Dictation is a feature included in Mountain Lion which lets you talk to you Mac and have you speech transcribed into text.

Now you can have your words translated into text anywhere you can type on your Mac.

 

Enable and Setup Dictation

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Dictation Settings

Most Macs have a built-in microphone that can be used with dictation, all you really need to do is enable it. You can enable Dictation in Mountain Lion by navigating to System Preferences -> Dictation & Speech -> click the radio button that says “On”.

After switching it on, there are a few options available as to how you would like to dictation. By default, Dictation can be activated by pressing the “fn” key twice. If that doesn’t suit you then you can change the hotkey by clicking on the “Shortcut” menu and selecting one of the other available choices. If none of those keyboard shortcuts works for you then you can customize your own, just select “Customize”.

There are also quite a few languages that are supported by the built-in dictation feature. The included languages are: English (U.S., UK, and Australia), Canadian English, Canadian French, French, German, Japanese, Mandarin, Cantonese, Spanish, Korean, and Italian.

 

How to Use Dictation

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Using Dictation

To use Dictation, open any application that has a text input area and click with your cursor in that text area. Press the shortcut key twice, and a small microphone icon will appear below the cursor. That’s all that is required to activate dictation.

Once the microphone icon is displayed you have 30 seconds to speak. After that the recording will automatically be swept off to the Apple servers, translated and then beamed back to your computer. Of course it may not take you 30 seconds to say what you have to say, so if you finish before the 30 second marker just either press the shortcut key again, or click the “Done” button below the microphone.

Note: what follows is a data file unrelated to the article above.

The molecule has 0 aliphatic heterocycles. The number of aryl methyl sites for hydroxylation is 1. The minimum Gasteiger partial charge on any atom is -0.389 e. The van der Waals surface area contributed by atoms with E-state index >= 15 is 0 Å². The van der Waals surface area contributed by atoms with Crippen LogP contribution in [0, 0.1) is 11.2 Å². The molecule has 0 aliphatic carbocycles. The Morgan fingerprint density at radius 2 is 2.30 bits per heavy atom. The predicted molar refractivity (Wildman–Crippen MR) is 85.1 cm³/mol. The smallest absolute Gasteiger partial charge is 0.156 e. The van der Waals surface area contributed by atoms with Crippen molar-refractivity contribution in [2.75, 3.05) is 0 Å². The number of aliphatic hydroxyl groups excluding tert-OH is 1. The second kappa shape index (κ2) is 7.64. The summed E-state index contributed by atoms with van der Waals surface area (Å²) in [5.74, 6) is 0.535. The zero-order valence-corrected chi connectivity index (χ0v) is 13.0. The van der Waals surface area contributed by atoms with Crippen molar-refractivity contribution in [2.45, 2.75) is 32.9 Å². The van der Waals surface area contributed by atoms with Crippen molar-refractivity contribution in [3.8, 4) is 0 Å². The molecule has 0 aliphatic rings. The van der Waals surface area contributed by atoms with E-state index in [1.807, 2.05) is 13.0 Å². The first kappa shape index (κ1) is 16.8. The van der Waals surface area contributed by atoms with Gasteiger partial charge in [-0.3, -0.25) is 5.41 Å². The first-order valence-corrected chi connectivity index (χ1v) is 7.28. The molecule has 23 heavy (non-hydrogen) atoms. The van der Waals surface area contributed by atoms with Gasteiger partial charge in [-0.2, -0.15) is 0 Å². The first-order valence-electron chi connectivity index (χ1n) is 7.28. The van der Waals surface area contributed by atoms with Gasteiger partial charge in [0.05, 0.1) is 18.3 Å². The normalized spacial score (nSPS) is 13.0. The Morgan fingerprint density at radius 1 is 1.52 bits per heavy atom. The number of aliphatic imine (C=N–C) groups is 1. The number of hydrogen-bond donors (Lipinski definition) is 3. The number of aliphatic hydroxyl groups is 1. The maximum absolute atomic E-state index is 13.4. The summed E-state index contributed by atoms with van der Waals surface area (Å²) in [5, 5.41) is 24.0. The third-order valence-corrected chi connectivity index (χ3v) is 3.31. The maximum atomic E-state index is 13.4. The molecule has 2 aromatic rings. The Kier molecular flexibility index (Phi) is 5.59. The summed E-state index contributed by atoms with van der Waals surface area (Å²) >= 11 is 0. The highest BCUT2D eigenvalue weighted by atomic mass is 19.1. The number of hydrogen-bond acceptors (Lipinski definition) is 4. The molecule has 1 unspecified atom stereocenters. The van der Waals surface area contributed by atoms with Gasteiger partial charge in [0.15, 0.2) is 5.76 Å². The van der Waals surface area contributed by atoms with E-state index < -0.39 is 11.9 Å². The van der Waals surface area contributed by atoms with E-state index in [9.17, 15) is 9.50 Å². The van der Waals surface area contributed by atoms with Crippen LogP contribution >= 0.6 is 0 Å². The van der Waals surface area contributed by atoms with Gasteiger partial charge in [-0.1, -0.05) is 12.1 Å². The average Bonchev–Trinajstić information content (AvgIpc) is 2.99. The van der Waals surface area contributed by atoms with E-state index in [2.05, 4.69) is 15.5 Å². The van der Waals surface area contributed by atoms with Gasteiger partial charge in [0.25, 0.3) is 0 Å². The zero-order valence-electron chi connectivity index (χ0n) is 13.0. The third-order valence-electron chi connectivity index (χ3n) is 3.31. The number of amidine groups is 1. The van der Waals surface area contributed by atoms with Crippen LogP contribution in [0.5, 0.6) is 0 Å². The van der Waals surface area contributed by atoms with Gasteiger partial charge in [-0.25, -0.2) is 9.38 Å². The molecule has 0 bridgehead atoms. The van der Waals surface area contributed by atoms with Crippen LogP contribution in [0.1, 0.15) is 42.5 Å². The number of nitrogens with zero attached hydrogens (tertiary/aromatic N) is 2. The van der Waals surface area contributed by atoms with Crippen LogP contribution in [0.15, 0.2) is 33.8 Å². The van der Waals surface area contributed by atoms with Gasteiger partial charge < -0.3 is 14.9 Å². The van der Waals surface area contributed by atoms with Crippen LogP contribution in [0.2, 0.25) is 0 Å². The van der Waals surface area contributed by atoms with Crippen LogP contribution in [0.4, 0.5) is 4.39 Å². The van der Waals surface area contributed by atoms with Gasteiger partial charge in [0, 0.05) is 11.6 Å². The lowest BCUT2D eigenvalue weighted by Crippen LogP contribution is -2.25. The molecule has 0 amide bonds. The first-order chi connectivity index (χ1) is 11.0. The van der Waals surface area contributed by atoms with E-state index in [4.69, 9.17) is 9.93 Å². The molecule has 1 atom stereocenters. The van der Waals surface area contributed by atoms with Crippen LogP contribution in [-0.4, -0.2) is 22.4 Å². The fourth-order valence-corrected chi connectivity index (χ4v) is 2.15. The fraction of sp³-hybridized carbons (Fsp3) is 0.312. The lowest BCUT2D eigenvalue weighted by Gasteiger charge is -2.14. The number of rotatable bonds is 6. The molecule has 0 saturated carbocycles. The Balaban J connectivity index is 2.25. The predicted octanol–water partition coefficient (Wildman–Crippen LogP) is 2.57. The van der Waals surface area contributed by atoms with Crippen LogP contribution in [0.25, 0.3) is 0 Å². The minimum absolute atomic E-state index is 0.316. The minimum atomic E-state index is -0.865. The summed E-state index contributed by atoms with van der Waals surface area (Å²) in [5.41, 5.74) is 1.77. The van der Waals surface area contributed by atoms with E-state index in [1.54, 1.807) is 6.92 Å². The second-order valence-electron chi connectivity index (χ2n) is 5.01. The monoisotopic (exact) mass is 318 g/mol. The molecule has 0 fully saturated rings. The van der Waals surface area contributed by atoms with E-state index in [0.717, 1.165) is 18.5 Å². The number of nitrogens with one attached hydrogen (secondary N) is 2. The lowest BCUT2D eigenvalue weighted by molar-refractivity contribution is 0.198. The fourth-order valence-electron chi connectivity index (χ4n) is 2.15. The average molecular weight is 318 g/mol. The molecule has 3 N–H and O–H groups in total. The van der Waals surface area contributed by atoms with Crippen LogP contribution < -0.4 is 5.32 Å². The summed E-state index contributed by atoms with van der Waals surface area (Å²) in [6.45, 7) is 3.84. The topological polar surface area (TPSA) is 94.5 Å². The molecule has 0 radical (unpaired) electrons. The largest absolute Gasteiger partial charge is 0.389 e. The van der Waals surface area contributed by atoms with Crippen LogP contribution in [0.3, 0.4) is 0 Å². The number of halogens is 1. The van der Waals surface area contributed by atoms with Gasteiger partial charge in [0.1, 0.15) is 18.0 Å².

Dictation is smart, and gets even smarter the more you use it. Over time it learns your accent how you speak, this allows it to get better at transcribing your words. It isn’t just a basic speech to text feature either, it supports punctuation, basic text commands, it even know to insert a :-) when you say “smiley”.

For a full list of all the commands and well as some tips and tricks on using dictation read my other post: Exploring all the features of Dictation on a Mac

 

Final thought of Dictation

The first thing I want to talk about is the amount of data that gets sent to Apple through the dictation feature. As I stated earlier everything you say gets sent to the Apple servers to get translated. Here is a quote from the Apple site:

Your computer will also send Apple other information, such as your first name and nickname; and the names, nicknames, and relationship with you (for example, “my dad”) of your address book contacts.

As well as this:

If you turn off Dictation, Apple will delete your User Data, as well as your recent voice input data. Older voice input data that has been disassociated from you may be retained for a period of time to generally improve Dictation and other Apple products and services. This voice input data may include audio files and transcripts of what you said and related diagnostic data, such as hardware and operating system specifications and performance statistics.

If you are ok with all that information being sent to Apple then it’s no problem. Since I use iCloud, the way I think about this is, all my contacts are already synced with the Apple servers, I use Siri (that gets sent to Apple as well) and they already have diagnostic data from my Mac and iOS devices. So am I really giving them anything new? Not really, over the years I’ve probably sent more data to Apple than I know of. This information isn’t being used to spy on your, it’s being used to make dictation and voice recognition better.

I find that dictation has good days and bad days, sometimes the servers are fast and sometimes they are slow. It can be pretty frustrating, especially when it takes around 5-10 seconds to receive the text. All in all though, it works great most of the time.

The built-in dictation feature isn’t your only option for a Mac however, if you are interested in an alternative, check out Dragon Dictate for Mac.